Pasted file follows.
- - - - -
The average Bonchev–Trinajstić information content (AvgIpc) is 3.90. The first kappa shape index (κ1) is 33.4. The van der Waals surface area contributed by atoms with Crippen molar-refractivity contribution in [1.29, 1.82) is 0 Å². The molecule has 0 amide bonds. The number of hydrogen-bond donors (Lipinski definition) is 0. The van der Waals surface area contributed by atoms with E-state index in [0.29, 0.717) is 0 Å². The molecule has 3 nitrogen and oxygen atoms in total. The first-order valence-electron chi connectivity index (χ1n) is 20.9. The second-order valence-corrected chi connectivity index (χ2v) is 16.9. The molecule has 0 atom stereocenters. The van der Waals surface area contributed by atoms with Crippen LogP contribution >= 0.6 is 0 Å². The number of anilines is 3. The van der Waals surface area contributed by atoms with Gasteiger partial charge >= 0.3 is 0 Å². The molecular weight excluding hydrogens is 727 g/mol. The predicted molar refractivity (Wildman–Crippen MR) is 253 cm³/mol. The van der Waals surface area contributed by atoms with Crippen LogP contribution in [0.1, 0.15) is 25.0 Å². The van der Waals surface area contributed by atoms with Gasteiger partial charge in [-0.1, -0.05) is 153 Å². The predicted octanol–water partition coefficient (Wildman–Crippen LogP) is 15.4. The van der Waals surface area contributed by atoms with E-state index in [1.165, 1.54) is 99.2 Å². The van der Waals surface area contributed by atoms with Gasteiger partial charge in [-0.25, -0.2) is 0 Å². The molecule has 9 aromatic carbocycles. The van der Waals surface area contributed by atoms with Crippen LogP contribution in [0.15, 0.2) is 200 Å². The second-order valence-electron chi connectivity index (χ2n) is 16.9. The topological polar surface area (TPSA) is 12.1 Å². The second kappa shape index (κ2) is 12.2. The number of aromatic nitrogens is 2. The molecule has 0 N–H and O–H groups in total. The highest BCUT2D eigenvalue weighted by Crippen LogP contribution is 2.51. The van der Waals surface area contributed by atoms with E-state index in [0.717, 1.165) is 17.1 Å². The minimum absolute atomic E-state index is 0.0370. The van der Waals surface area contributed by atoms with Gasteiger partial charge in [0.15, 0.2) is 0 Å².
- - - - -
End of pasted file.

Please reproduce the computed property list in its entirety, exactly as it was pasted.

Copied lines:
The average Bonchev–Trinajstić information content (AvgIpc) is 3.90. The first kappa shape index (κ1) is 33.4. The van der Waals surface area contributed by atoms with Crippen molar-refractivity contribution in [1.29, 1.82) is 0 Å². The molecule has 0 amide bonds. The number of hydrogen-bond donors (Lipinski definition) is 0. The van der Waals surface area contributed by atoms with E-state index in [0.29, 0.717) is 0 Å². The molecule has 3 nitrogen and oxygen atoms in total. The first-order valence-electron chi connectivity index (χ1n) is 20.9. The second-order valence-corrected chi connectivity index (χ2v) is 16.9. The molecule has 0 atom stereocenters. The van der Waals surface area contributed by atoms with Crippen LogP contribution >= 0.6 is 0 Å². The number of anilines is 3. The van der Waals surface area contributed by atoms with Gasteiger partial charge >= 0.3 is 0 Å². The molecular weight excluding hydrogens is 727 g/mol. The predicted molar refractivity (Wildman–Crippen MR) is 253 cm³/mol. The van der Waals surface area contributed by atoms with Crippen LogP contribution in [0.1, 0.15) is 25.0 Å². The van der Waals surface area contributed by atoms with Gasteiger partial charge in [-0.1, -0.05) is 153 Å². The predicted octanol–water partition coefficient (Wildman–Crippen LogP) is 15.4. The van der Waals surface area contributed by atoms with E-state index in [1.165, 1.54) is 99.2 Å². The van der Waals surface area contributed by atoms with Gasteiger partial charge in [-0.25, -0.2) is 0 Å². The molecule has 9 aromatic carbocycles. The van der Waals surface area contributed by atoms with Crippen LogP contribution in [0.15, 0.2) is 200 Å². The second-order valence-electron chi connectivity index (χ2n) is 16.9. The topological polar surface area (TPSA) is 12.1 Å². The second kappa shape index (κ2) is 12.2. The number of aromatic nitrogens is 2. The molecule has 0 N–H and O–H groups in total. The highest BCUT2D eigenvalue weighted by Crippen LogP contribution is 2.51. The van der Waals surface area contributed by atoms with E-state index in [0.717, 1.165) is 17.1 Å². The minimum absolute atomic E-state index is 0.0370. The van der Waals surface area contributed by atoms with Gasteiger partial charge in [0.15, 0.2) is 0 Å².